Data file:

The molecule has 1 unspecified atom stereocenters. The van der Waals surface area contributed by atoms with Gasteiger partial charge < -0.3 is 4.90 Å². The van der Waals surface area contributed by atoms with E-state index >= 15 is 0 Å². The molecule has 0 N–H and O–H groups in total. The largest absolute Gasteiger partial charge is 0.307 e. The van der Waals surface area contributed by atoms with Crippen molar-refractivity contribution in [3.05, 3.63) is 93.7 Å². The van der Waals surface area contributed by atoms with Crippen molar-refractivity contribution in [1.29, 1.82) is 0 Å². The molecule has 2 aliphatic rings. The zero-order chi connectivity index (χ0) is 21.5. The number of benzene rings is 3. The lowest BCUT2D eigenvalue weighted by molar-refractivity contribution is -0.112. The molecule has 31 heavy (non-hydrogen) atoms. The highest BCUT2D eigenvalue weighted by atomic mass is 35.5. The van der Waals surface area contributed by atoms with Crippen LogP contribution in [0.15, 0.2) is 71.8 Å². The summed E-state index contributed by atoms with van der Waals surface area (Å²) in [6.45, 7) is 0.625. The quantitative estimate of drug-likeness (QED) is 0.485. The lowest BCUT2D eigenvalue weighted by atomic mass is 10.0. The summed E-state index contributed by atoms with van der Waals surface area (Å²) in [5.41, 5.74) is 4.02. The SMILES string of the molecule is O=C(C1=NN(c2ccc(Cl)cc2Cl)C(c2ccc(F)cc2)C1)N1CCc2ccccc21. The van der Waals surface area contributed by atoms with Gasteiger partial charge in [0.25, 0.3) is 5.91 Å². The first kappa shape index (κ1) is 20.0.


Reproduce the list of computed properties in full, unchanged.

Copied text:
The molecule has 1 unspecified atom stereocenters. The van der Waals surface area contributed by atoms with Gasteiger partial charge < -0.3 is 4.90 Å². The van der Waals surface area contributed by atoms with E-state index >= 15 is 0 Å². The molecule has 0 N–H and O–H groups in total. The largest absolute Gasteiger partial charge is 0.307 e. The van der Waals surface area contributed by atoms with Crippen molar-refractivity contribution in [3.05, 3.63) is 93.7 Å². The van der Waals surface area contributed by atoms with Crippen molar-refractivity contribution in [1.29, 1.82) is 0 Å². The molecule has 2 aliphatic rings. The zero-order chi connectivity index (χ0) is 21.5. The number of benzene rings is 3. The lowest BCUT2D eigenvalue weighted by molar-refractivity contribution is -0.112. The molecule has 31 heavy (non-hydrogen) atoms. The highest BCUT2D eigenvalue weighted by atomic mass is 35.5. The van der Waals surface area contributed by atoms with Crippen LogP contribution in [0.15, 0.2) is 71.8 Å². The summed E-state index contributed by atoms with van der Waals surface area (Å²) in [6.45, 7) is 0.625. The quantitative estimate of drug-likeness (QED) is 0.485. The lowest BCUT2D eigenvalue weighted by atomic mass is 10.0. The summed E-state index contributed by atoms with van der Waals surface area (Å²) in [5.41, 5.74) is 4.02. The SMILES string of the molecule is O=C(C1=NN(c2ccc(Cl)cc2Cl)C(c2ccc(F)cc2)C1)N1CCc2ccccc21. The van der Waals surface area contributed by atoms with Gasteiger partial charge in [0.25, 0.3) is 5.91 Å². The first kappa shape index (κ1) is 20.0.